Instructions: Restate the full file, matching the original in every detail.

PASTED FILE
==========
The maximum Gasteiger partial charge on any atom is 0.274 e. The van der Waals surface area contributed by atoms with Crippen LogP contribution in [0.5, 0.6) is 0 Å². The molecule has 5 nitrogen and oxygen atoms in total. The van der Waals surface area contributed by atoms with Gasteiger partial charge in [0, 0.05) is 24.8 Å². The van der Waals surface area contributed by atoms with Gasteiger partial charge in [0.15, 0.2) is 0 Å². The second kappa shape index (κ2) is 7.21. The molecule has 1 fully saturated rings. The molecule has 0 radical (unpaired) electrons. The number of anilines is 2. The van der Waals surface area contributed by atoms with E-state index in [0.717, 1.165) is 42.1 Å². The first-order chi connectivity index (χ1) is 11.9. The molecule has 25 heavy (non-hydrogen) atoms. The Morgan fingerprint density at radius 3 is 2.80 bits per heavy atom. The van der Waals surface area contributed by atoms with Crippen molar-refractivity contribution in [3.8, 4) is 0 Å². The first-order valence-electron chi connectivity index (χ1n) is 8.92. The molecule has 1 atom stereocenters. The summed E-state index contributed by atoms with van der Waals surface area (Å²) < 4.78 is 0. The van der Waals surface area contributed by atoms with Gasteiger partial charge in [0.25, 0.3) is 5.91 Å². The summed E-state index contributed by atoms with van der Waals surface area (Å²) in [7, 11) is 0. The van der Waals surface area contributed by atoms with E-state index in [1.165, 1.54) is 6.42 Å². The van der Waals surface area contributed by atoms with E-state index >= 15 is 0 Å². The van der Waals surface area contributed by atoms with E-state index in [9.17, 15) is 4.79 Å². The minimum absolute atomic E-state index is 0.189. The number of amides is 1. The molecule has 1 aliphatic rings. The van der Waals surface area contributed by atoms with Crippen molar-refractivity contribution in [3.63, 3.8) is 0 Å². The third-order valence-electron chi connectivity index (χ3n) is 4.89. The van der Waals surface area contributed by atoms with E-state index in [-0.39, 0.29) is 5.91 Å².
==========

The maximum Gasteiger partial charge on any atom is 0.274 e. The van der Waals surface area contributed by atoms with Crippen LogP contribution in [0.5, 0.6) is 0 Å². The molecule has 5 nitrogen and oxygen atoms in total. The van der Waals surface area contributed by atoms with Gasteiger partial charge in [0, 0.05) is 24.8 Å². The van der Waals surface area contributed by atoms with Gasteiger partial charge in [0.15, 0.2) is 0 Å². The second kappa shape index (κ2) is 7.21. The molecule has 1 fully saturated rings. The molecule has 0 radical (unpaired) electrons. The number of anilines is 2. The van der Waals surface area contributed by atoms with E-state index in [0.717, 1.165) is 42.1 Å². The first-order chi connectivity index (χ1) is 11.9. The molecule has 25 heavy (non-hydrogen) atoms. The Morgan fingerprint density at radius 3 is 2.80 bits per heavy atom. The van der Waals surface area contributed by atoms with Crippen molar-refractivity contribution in [3.8, 4) is 0 Å². The first-order valence-electron chi connectivity index (χ1n) is 8.92. The molecule has 1 atom stereocenters. The summed E-state index contributed by atoms with van der Waals surface area (Å²) < 4.78 is 0. The van der Waals surface area contributed by atoms with Gasteiger partial charge in [0.25, 0.3) is 5.91 Å². The summed E-state index contributed by atoms with van der Waals surface area (Å²) in [7, 11) is 0. The van der Waals surface area contributed by atoms with E-state index in [1.165, 1.54) is 6.42 Å². The van der Waals surface area contributed by atoms with E-state index >= 15 is 0 Å². The van der Waals surface area contributed by atoms with E-state index in [9.17, 15) is 4.79 Å². The minimum absolute atomic E-state index is 0.189. The number of amides is 1. The molecule has 1 aliphatic rings. The van der Waals surface area contributed by atoms with Crippen molar-refractivity contribution in [3.63, 3.8) is 0 Å². The third-order valence-electron chi connectivity index (χ3n) is 4.89. The van der Waals surface area contributed by atoms with E-state index in [-0.39, 0.29) is 5.91 Å².